Obsession: The fragrance of the Ironman

Editor's note: Robert Alfert will be sharing his experience of preparing and running in the Ironman Triathlon World Championships with ESPN.com this week.

Now in its 26th year, the Ironman Triathlon World Championship on the big island of Hawaii is just old enough to have legends worthy of consideration. Chief among those is Madame Pele, the ill-tempered Goddess of Volcanoes, who over the decades has earned a reputation for heaping all sorts of elemental abuse on the elite athletes who dare challenge her domain by foot, bike and water.

She lords over a lava-made landscape that resembles the face of the moon. She taunts her guests with winds reaching 60 miles an hour, reducing even the most powerful riders to a snail-like pace. Lighter riders literally get blown off their bikes. Then there is the sauna-like heat and humidity. Paired with the "mumuku" winds, it's like racing into the face of a blow dryer.

So I'm told.

I am not an elite anything. I'm just a weekend warrior, an overworked trial lawyer from Orlando with a wife and son who tolerate my passion for the sport. I'm the common man that John Collins, father of the Ironman, envisioned as always having a place in this race of races.

If I can finish the Ironman in Kona, in what I hope is a respectable time, then perhaps you can, too.

The organizers of the event granted ESPN.com a media slot in the race Saturday so I could show you what it's like -- from the everyman's perspective -- to line up with the pros, my idols. Beginning today, I'll be writing a series of columns leading up to and through the end of the race that will explore various aspects of this most taxing of athletic events.

I fully expect to swim the requisite 2.4 miles, bike the 112 miles, run the 26.2 miles, and then as Collins once suggested of those who defeat Madame Pele, "brag for the rest of your life."

I completed my first full-length triathlon last November, in 11 hrs, 53 minutes in Panama City, Fla., at Ironman Florida -- not a bad time for a former Clydesdale like me with very limited training time. But Kona is an entirely different challenge. It is a race of mythical proportions, an event that will forever be defined by the memorable footage of Julie Moss crawling during the 1982 race, the muscles in her body having shut down. You can feel her pain as she loses the lead and gets passed just shy of the finish line.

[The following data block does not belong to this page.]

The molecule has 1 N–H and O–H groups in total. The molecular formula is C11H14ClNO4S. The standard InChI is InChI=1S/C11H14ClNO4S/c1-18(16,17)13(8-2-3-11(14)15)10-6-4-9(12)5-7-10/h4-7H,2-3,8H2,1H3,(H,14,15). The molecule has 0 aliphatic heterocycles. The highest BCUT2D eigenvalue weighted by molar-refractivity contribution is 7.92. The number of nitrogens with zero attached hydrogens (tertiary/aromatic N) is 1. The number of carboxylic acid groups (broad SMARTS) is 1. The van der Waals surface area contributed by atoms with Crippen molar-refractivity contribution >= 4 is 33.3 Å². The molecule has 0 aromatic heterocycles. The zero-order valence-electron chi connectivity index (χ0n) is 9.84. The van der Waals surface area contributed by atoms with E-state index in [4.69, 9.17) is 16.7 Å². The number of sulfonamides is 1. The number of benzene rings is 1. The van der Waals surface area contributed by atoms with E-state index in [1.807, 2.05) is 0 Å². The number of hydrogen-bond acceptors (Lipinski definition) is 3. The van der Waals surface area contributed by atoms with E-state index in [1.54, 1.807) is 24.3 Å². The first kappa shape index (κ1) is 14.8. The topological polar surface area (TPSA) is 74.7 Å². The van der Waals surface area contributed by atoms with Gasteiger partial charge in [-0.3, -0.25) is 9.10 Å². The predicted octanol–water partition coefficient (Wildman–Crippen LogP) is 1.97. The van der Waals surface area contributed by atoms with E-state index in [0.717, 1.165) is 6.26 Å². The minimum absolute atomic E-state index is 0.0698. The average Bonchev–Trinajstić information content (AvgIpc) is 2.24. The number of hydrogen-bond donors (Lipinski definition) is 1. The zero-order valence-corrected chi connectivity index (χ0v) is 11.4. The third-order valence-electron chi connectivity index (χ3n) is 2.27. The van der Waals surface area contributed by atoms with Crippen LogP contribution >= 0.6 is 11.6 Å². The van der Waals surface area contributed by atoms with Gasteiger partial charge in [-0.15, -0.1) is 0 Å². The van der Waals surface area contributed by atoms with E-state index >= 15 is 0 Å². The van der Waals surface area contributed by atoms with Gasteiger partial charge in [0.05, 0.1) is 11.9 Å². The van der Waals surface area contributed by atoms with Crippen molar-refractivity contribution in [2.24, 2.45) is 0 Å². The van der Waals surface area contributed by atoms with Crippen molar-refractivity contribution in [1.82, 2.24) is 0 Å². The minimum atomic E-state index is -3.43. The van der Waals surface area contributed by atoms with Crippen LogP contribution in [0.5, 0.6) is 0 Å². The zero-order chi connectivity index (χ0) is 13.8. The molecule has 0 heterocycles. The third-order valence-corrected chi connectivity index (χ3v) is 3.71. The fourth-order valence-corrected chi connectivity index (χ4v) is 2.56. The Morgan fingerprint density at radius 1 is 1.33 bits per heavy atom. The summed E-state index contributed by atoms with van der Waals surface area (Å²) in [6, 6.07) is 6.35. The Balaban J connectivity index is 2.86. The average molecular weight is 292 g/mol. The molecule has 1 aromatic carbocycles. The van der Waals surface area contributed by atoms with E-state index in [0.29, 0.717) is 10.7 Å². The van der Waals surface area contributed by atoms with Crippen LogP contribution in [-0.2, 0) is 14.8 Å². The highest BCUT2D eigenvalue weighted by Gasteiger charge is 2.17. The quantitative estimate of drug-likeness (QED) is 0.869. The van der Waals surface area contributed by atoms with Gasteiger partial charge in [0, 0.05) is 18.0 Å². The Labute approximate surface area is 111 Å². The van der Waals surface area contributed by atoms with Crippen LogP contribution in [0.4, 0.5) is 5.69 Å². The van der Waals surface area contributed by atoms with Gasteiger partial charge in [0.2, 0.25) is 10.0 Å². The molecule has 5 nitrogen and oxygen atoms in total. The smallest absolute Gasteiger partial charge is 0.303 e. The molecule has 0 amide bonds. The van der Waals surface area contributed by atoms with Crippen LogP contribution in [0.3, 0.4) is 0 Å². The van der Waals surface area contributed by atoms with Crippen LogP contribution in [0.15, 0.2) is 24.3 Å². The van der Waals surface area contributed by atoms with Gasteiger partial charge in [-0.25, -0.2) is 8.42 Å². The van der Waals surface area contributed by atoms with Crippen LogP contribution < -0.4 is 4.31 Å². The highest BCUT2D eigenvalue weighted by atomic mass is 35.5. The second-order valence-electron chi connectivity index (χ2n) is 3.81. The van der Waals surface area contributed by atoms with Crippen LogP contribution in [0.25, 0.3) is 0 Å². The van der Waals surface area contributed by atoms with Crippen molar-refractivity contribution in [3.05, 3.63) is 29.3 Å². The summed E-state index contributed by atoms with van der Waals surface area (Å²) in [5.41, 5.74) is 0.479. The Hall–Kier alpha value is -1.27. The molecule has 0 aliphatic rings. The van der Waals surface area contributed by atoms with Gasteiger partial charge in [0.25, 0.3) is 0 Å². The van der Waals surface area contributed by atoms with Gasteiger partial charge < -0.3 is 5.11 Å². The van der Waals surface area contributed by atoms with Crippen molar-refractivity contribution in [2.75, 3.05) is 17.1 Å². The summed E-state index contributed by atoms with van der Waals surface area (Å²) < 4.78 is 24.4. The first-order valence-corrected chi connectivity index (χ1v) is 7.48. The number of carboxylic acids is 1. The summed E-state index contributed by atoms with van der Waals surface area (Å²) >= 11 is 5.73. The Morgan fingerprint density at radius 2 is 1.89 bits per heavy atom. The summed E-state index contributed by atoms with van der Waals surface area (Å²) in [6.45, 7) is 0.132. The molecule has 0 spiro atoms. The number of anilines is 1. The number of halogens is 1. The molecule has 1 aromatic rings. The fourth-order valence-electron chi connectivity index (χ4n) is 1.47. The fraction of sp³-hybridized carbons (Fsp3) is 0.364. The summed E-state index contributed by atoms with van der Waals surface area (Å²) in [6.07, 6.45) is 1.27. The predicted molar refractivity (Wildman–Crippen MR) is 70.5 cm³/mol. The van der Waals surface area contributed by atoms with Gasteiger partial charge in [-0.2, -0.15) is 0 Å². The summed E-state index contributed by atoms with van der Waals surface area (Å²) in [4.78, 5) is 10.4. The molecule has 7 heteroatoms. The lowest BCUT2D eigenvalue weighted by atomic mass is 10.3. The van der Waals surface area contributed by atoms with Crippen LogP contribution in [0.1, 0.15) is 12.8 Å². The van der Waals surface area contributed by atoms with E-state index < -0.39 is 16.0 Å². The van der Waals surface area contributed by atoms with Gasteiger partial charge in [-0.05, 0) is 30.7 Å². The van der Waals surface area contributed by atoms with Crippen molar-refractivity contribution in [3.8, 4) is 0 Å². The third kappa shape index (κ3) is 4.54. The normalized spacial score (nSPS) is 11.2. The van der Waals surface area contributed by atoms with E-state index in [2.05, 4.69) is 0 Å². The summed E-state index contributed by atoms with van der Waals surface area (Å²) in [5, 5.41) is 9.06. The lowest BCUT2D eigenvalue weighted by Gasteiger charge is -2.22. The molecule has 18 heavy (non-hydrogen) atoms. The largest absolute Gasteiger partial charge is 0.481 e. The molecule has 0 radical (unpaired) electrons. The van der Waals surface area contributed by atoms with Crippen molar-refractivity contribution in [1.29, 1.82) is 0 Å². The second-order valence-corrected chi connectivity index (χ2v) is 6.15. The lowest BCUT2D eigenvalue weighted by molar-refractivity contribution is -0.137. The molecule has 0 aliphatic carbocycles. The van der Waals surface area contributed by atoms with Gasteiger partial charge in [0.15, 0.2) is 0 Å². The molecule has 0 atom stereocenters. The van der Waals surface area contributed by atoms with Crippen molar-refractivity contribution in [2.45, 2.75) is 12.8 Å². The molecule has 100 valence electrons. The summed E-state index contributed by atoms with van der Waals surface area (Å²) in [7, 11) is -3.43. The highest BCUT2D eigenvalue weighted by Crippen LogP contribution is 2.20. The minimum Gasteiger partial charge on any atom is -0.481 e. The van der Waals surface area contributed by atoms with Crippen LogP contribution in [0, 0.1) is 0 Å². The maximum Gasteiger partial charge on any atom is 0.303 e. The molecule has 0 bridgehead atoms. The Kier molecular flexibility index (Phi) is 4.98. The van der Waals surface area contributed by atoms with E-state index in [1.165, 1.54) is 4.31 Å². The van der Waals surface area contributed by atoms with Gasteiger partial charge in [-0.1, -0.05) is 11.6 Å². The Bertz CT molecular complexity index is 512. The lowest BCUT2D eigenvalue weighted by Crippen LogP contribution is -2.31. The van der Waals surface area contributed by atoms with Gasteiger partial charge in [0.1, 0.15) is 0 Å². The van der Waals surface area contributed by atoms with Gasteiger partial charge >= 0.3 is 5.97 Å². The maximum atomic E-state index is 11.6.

More than a handful of my colleagues, friends and family members question my sanity. Many of them once knew me as a wine-quaffing, stogie-puffing workaholic whose notion of sport consisted of a weekend round of golf with my buddies -- cart mandatory -- followed by a few rounds at the 19th hole. Before discovering triathlon, a strenuous workout meant a jog around the block. Now my ideal afternoon consists of a five-hour bike ride in the 95-degree Florida sun with a like-minded Type-A companion.

My route to Ironman had a rather ignominious beginning. On the morning of my first competition, a shorter triathlon, I rode into a cherry-red pickup truck parked along the street, nevertheless finishing the race with bruises, abrasions and wobbly wheels. Weeks later, before the race, I crashed into the leader of a local triathlon club. My back still bears scars from the front sprocket of the man's bike. The marks would later be joined by multiple patches of road rash from other spills.

The months leading up to my first Ironman were a precarious balance of family, work, training -- and the unshakeable belief that I was not training enough. The sacrifice was sleep. My runs started at 3:30 in the morning, fueled by espresso. I ran late and ran often. I swam early and cycled long on weekends, all the while trying not to blow my job or neglect my wife, Chris, and son, Nick. My body was sore quite literally every single day for three months.

I persisted because fear is a tremendous motivator. It is a rush of adrenaline as palpable as the race itself.

With Kona looming, fear has given way to nervous anticipation. Finishing Ironman Florida gave me the confidence to challenge Madame Pele, but she is a resourceful foe. I'm convinced that she conspired in recent months with her elemental kin halfway across the globe to interrupt my training. Surely it cannot be coincidence that four hurricanes vacationed in Orlando this summer. They confined me to the indoors for days at a time, pacing from window to window in search of even temporary breaks in the torrential rain. I toyed with the idea of popping in an old Christy Brinkley aerobics video to maintain some basic level of fitness. Instead, I did sit-ups and push-ups.

When permitted to go outside, my workouts resembled adventure racing. I rode and ran on dark, debris-covered streets crisscrossed by fallen oak trees. The stench from rotting garbage -- the emptied contents of refrigerators -- was nauseating. Dead animals of all sorts added to the miasma. My reward for such perseverance was to come home to swelter in a house devoid of air conditioning, as electricity was out.

Now I read in the paper that the long-dormant volcano, Mauna Loa, is showing signs of erupting again. Evidently scientists believe that the 350 earthquakes recorded under the volcano since July is a sign of something.

Bring it on, Madame Pele.

Robert Alfert is an attorney in Orlando. His series of columns on the Ironman World Championships continue all week on ESPN.com.